4 Surprising Findings About Hebrew Language Learning

Dina Maiben directs the Hebrew program at Gratz College, where she is also a doctoral candidate focusing her research on the second language teacher education of Hebrew teachers. Her research has found some important insights. Here are the key takeaways.

Learning a language hardwires the brain, but second languages cannot be processed as effectively as the first language. Neuroimaging research shows that both first and second languages activate the same areas of the brain—the language centers in the left cerebral hemisphere—but the intensity and extent of the activation is not the same. The second language produces greater activation, suggesting that the brain must work harder to process it. 

Authentic language is key to learning a second language. Methods such as Total Physical Response (or TPR) mimic how people naturally acquire their first language: aural comprehension before speech, reading and writing. The research shows that this in only effective if learners are exposed to language the way it is actually used by native speakers. What this means in reality for teachers is that, for example, they can incorporate novel verbs and actions (e.g., “hop to the door”— קְפֹץ\קִפְצִי\קִפְצוּ אֶל הַדֶּלֶת) using the imperative form. Using the infinitive form of the verb (“to hop”— לִקְפֹּץ) instead of the imperative forms (“hop! — קְפֹץ\קִפְצִי\קִפְצוּ!) may help teachers avoid dealing with the complexities of gender and number, but creates a false understanding of how the language works.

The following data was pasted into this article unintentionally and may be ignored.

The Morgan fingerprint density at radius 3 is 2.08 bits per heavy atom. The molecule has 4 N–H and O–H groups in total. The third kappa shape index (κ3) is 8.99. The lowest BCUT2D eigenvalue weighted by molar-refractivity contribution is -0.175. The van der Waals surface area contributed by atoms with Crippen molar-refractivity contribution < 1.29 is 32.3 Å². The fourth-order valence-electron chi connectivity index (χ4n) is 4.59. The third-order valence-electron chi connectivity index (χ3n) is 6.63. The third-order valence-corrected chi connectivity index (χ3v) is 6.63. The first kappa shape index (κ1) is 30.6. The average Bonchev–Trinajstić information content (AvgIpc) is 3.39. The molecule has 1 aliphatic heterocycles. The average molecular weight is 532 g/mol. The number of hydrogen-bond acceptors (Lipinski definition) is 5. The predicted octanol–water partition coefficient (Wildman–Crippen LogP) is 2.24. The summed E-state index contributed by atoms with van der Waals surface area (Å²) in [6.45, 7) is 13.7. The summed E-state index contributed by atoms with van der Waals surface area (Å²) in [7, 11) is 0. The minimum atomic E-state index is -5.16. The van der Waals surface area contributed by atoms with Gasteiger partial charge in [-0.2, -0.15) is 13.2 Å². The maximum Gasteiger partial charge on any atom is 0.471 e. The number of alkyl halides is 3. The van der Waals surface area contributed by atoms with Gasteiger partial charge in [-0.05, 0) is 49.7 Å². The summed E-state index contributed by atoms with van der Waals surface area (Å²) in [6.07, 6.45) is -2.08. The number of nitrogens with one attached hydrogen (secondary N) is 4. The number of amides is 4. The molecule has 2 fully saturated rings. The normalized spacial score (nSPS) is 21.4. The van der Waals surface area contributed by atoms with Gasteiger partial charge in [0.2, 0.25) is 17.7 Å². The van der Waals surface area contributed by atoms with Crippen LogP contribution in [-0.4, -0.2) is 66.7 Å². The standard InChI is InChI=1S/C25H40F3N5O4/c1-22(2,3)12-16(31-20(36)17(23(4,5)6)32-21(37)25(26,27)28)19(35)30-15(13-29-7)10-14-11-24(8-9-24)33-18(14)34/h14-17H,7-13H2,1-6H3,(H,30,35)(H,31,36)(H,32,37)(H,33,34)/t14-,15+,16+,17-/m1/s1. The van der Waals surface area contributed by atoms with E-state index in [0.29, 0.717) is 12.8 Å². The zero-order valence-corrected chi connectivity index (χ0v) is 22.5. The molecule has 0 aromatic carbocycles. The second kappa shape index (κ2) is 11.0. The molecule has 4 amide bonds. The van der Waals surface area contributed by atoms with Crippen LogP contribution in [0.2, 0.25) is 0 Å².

Effective language learning needs to take advantage of all four language skills: listening, speaking, reading, and writing. The research shows that reading and writing reinforce the aural and oral aspects of language and facilitate its acquisition. 

Students benefit when decoding is taught in concert with oral Hebrew language. Research finds that providing students with meaningful reading and writing activities reinforces the oral language they are learning. In practice, this means making sure students are given texts to read that provide a balance between ease and challenge, are meaningful to them, and that build on what they have learned previously as they progress. 

For the full interview with Dina Maiben, click here. 


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